Acquired left bundle branch block in an asymptomatic fighter pilot

A case report

Research output: Contribution to journalArticleResearchpeer-review

2 Citations (Scopus)

Abstract

This report describes a case of acquired left bundle branch block (LBBB) in an asymptomatic F/A-18 fighter pilot of the Royal Australian Air Force. The previously fit and healthy pilot was found to have LBBB on routine electrocardiographic screening prior to his annual aircrew medical. He was completely asymptomatic, and the only potential etiological factor was a short-lived acute gastrointestinal infectious illness some 4 mo previously. The pilot was extensively investigated with the full range of available diagnostic procedures, including coronary angiography and cardiac biopsy. No cause was determined for his LBBB pattern, and he was assessed as having normal cardiovascular function. The aeromedical disposition of this aviator and the issues involved in determining fitness to fly in such a case are discussed. The importance of thorough clinical investigation and appropriate follow-up are highlighted.

Original languageEnglish
Pages (from-to)1219-1222
Number of pages4
JournalAviation Space and Environmental Medicine
Volume70
Issue number12
Publication statusPublished - 1 Dec 1999

Keywords

  • Arrhythmia
  • Asymptomatic
  • Bundle branch block
  • Cardiovascular
  • Conduction defect
  • Pilot

Cite this

@article{7cc1219149c549619f4e39479f61640d,
title = "Acquired left bundle branch block in an asymptomatic fighter pilot: A case report",
abstract = "This report describes a case of acquired left bundle branch block (LBBB) in an asymptomatic F/A-18 fighter pilot of the Royal Australian Air Force. The previously fit and healthy pilot was found to have LBBB on routine electrocardiographic screening prior to his annual aircrew medical. He was completely asymptomatic, and the only potential etiological factor was a short-lived acute gastrointestinal infectious illness some 4 mo previously. The pilot was extensively investigated with the full range of available diagnostic procedures, including coronary angiography and cardiac biopsy. No cause was determined for his LBBB pattern, and he was assessed as having normal cardiovascular function. The aeromedical disposition of this aviator and the issues involved in determining fitness to fly in such a case are discussed. The importance of thorough clinical investigation and appropriate follow-up are highlighted.",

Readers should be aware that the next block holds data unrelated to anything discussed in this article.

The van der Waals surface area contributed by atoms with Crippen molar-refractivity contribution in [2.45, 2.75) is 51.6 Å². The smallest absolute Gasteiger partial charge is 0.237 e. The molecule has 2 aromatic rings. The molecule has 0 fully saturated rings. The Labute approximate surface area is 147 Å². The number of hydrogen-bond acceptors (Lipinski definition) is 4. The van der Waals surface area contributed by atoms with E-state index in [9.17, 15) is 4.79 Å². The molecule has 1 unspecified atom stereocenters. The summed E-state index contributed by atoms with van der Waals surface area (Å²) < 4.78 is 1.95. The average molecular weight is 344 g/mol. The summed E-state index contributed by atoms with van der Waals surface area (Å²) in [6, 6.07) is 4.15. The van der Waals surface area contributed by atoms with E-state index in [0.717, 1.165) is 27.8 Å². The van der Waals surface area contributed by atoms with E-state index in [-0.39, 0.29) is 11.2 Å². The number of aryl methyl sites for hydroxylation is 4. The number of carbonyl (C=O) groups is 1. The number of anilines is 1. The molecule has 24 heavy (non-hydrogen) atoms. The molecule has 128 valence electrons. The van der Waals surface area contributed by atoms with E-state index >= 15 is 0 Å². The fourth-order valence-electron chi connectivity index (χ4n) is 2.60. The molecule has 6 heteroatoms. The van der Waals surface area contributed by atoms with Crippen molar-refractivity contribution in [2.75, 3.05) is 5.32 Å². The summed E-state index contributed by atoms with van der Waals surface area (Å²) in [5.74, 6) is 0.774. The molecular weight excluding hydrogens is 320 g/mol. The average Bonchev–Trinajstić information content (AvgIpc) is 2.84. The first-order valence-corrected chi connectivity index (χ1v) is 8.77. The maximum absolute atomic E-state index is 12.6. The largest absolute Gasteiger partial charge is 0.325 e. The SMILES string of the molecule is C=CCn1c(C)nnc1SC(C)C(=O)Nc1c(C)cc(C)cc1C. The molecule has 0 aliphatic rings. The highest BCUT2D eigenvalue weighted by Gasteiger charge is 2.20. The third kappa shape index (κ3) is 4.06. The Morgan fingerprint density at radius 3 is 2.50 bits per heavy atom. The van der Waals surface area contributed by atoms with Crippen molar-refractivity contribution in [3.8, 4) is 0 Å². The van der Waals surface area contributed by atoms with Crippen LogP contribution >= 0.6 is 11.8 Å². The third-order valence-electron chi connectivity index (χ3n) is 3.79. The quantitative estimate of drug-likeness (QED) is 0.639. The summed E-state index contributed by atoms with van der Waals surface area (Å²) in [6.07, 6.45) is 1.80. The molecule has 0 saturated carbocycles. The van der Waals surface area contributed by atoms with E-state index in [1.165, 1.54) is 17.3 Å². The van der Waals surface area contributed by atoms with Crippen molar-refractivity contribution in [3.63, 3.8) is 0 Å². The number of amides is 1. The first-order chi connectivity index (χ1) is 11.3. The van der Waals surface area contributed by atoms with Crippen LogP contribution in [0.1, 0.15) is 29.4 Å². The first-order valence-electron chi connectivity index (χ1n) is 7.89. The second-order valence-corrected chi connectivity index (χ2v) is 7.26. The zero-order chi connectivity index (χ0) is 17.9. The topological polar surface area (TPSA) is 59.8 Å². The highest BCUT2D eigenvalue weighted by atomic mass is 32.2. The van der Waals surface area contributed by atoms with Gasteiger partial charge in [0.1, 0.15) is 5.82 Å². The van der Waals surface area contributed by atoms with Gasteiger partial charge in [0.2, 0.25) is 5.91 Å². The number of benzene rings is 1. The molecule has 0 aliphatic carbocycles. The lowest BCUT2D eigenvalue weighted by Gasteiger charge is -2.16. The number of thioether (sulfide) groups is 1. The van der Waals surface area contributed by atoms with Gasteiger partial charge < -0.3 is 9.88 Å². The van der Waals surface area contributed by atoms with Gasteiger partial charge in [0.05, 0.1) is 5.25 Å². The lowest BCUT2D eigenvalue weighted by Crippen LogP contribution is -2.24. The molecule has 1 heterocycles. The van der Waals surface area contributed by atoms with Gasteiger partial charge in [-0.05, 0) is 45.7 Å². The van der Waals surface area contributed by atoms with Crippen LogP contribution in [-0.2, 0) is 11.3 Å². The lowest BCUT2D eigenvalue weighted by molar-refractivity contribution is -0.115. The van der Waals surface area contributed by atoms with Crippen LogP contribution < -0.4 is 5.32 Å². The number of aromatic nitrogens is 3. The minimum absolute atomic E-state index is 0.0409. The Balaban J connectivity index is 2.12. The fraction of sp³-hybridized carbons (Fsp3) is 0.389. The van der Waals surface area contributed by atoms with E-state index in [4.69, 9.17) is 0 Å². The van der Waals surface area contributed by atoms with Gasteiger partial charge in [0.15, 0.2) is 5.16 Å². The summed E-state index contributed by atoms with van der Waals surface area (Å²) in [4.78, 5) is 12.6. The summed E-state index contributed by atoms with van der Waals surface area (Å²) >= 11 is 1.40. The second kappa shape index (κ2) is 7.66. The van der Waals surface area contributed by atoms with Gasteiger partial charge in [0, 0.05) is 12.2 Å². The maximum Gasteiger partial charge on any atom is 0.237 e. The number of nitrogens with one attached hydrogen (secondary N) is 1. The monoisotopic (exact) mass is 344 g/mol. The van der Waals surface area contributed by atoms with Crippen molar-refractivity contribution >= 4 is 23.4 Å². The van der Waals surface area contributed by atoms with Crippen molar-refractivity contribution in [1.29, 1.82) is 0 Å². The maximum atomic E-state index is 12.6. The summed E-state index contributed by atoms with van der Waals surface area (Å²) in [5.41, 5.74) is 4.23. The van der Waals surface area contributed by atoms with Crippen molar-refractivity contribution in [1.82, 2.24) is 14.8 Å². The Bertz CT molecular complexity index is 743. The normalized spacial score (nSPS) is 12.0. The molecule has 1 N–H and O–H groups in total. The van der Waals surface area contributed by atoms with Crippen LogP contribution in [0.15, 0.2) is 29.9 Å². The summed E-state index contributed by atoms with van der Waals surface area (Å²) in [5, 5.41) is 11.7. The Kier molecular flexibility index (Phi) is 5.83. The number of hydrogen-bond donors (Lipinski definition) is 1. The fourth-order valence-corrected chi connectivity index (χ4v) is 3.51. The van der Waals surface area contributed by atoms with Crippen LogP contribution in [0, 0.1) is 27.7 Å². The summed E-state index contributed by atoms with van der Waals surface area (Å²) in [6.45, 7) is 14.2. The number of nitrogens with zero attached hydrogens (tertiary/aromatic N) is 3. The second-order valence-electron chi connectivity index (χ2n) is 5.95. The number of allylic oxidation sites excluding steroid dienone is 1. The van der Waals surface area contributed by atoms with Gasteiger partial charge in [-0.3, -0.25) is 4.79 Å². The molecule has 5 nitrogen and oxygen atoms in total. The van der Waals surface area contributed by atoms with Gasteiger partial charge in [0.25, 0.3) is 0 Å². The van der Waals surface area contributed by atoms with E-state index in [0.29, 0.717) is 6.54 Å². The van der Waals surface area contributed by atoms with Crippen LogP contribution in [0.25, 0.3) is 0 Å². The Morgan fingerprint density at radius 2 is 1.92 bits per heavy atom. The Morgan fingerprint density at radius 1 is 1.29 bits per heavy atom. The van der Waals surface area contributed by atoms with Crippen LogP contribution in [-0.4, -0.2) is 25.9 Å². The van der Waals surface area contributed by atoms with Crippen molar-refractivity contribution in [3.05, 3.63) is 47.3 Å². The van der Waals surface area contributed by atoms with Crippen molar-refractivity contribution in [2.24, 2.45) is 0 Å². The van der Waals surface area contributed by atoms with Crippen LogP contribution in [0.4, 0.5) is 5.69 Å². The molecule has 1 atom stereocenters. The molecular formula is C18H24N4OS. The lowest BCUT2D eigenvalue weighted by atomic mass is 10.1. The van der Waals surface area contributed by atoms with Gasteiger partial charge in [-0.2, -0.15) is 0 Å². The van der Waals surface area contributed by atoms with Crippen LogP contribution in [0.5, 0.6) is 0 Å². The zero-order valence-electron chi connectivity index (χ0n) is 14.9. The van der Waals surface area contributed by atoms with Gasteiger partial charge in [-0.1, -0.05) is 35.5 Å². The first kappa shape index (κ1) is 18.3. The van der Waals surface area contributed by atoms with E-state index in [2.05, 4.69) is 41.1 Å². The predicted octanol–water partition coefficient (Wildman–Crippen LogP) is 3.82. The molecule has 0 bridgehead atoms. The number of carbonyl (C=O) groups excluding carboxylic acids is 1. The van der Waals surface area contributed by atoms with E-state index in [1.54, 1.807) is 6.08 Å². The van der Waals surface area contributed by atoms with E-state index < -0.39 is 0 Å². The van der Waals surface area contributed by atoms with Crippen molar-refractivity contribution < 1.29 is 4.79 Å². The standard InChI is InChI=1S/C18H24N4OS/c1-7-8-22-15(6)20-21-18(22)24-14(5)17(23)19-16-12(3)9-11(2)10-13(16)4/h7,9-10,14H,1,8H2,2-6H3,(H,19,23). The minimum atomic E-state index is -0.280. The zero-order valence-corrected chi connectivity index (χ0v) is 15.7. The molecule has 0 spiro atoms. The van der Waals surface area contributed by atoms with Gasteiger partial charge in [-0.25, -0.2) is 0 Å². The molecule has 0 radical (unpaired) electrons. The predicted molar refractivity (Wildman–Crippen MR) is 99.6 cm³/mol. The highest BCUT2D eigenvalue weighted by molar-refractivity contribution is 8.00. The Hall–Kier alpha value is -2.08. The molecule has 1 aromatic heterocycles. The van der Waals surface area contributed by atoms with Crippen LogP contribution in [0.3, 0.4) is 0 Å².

keywords = "Arrhythmia, Asymptomatic, Bundle branch block, Cardiovascular, Conduction defect, Pilot",
author = "Newman, {David G.}",
year = "1999",
month = "12",
day = "1",
language = "English",
volume = "70",
pages = "1219--1222",
journal = "Aviation Space and Environmental Medicine",
issn = "0095-6562",
publisher = "Aerospace Medical Association",
number = "12",

}

Acquired left bundle branch block in an asymptomatic fighter pilot : A case report. / Newman, David G.

In: Aviation Space and Environmental Medicine, Vol. 70, No. 12, 01.12.1999, p. 1219-1222.

Research output: Contribution to journalArticleResearchpeer-review

TY - JOUR

T1 - Acquired left bundle branch block in an asymptomatic fighter pilot

T2 - A case report

AU - Newman, David G.

PY - 1999/12/1

Y1 - 1999/12/1

N2 - This report describes a case of acquired left bundle branch block (LBBB) in an asymptomatic F/A-18 fighter pilot of the Royal Australian Air Force. The previously fit and healthy pilot was found to have LBBB on routine electrocardiographic screening prior to his annual aircrew medical. He was completely asymptomatic, and the only potential etiological factor was a short-lived acute gastrointestinal infectious illness some 4 mo previously. The pilot was extensively investigated with the full range of available diagnostic procedures, including coronary angiography and cardiac biopsy. No cause was determined for his LBBB pattern, and he was assessed as having normal cardiovascular function. The aeromedical disposition of this aviator and the issues involved in determining fitness to fly in such a case are discussed. The importance of thorough clinical investigation and appropriate follow-up are highlighted.

AB - This report describes a case of acquired left bundle branch block (LBBB) in an asymptomatic F/A-18 fighter pilot of the Royal Australian Air Force. The previously fit and healthy pilot was found to have LBBB on routine electrocardiographic screening prior to his annual aircrew medical. He was completely asymptomatic, and the only potential etiological factor was a short-lived acute gastrointestinal infectious illness some 4 mo previously. The pilot was extensively investigated with the full range of available diagnostic procedures, including coronary angiography and cardiac biopsy. No cause was determined for his LBBB pattern, and he was assessed as having normal cardiovascular function. The aeromedical disposition of this aviator and the issues involved in determining fitness to fly in such a case are discussed. The importance of thorough clinical investigation and appropriate follow-up are highlighted.

KW - Arrhythmia

KW - Asymptomatic

KW - Bundle branch block

KW - Cardiovascular

KW - Conduction defect

KW - Pilot

UR - http://www.scopus.com/inward/record.url?scp=0032722794&partnerID=8YFLogxK

M3 - Article

VL - 70

SP - 1219

EP - 1222

JO - Aviation Space and Environmental Medicine

JF - Aviation Space and Environmental Medicine

SN - 0095-6562

IS - 12

ER -